The game ships with a couple of different skins, in case you don't like the standard MCE appearance. One is kind of futuristic, and the other is designed to resemble a standard pen-and-paper puzzle.
The game allows you to 'pencil-in' possible answers by marking squares with numbers in the corners. That way, if you have a theory about which numbers might go where, you can get them in and see the possible effects on other rows and grids.
It's hard to review the game itself, since you either like the puzzle or you don't - if you hate playing Sudoku, you're not exactly going to like this version. If you love the puzzle, you'll find this a happy rendition of it. In future versions, however, we'd like to see the ability to play some of the increasingly popular variants of the game - such as Killer Sudoku or Sudoku X.
Hardened Sudoku addicts have also pointed out the difference between computer generated puzzles and hand-crafted ones. Not that a mathmatical dolt such as myself could tell the difference, but apparently computer generated puzzles are generally more easily crackable, with two or more right answers and with a feel of computer 'logic' about the initial number placement. Hardcore addicts have been flocking to the Guardian Unlimited
recently, which purports to have original hand-crafted puzzles by the original Japanese inventors, which are far more fiendish.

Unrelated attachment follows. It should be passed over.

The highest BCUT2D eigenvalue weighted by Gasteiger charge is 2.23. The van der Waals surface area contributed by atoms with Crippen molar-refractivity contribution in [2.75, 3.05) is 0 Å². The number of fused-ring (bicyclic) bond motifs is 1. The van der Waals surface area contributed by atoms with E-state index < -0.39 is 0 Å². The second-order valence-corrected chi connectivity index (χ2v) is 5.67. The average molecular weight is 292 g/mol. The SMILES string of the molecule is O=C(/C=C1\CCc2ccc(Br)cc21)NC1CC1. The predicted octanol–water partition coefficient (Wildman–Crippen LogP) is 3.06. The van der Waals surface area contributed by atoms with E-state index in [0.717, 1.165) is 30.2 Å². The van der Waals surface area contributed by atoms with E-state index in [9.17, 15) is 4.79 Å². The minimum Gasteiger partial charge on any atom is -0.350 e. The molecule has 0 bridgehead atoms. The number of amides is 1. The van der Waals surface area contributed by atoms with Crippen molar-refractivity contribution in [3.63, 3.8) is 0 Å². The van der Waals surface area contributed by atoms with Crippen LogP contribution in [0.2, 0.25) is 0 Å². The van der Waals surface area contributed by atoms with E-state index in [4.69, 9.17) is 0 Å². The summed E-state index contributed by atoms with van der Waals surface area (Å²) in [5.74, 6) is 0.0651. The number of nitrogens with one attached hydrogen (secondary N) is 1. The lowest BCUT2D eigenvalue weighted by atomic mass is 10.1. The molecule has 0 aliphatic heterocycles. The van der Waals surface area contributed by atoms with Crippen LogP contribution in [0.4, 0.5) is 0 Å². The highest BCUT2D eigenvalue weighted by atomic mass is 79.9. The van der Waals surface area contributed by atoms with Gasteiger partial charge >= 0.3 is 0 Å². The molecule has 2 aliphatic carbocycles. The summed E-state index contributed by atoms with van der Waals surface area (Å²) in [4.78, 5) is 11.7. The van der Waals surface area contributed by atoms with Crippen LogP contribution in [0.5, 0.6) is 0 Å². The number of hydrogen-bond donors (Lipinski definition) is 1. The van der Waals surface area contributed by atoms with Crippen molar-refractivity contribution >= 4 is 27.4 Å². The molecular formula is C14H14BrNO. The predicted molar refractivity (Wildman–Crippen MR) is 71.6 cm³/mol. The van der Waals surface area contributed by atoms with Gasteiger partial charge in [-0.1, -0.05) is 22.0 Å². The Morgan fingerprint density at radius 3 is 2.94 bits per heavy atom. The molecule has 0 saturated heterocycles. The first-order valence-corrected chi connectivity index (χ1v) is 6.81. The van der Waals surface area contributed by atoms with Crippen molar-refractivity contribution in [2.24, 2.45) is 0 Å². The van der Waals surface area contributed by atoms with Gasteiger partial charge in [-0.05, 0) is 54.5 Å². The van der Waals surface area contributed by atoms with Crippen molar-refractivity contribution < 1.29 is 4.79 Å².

The game is, however, important as a demonstration of the kind of games I think are going to become more and more popular in the living room over the coming couple of years. Microsoft has shown, with the Xbox Live Arcade, that there is a lot of opportunity for puzzle and mini-games to take place on a large screen, to allow more casual gamers to get into using the PC, to get into gaming. Indeed, the Xbox 360 ships with a puzzle game on the hard drive. We all know how addictive Solitaire and Minesweeper can be, and I consider this to be a progression of that trend.
The game is undoubtedly 'newbie-friendly' - you don't need to be a computer whizz to play the game, and you don't need to have quick reflexes or anything like that. Consequently, it's incredibly accessible, and it will surely act as a useful bridge for those who would never touch a game on a computer to getting them interested in something perhaps slightly more complex. Whislt my girlfriend may have been sceptical about my new Media Center box, showing her that she could fill in the dead time between SuperNanny
with a game of this bought me some substantial breathing space, and has got her interested in learning about the PC and what she can do with it.
Frankly, the game is a great hook to get people using living room PCs, and it's also a great rendition of a popular puzzle game. At the bargain price of £9.95 from the KMS Software homepage
, what's not to like?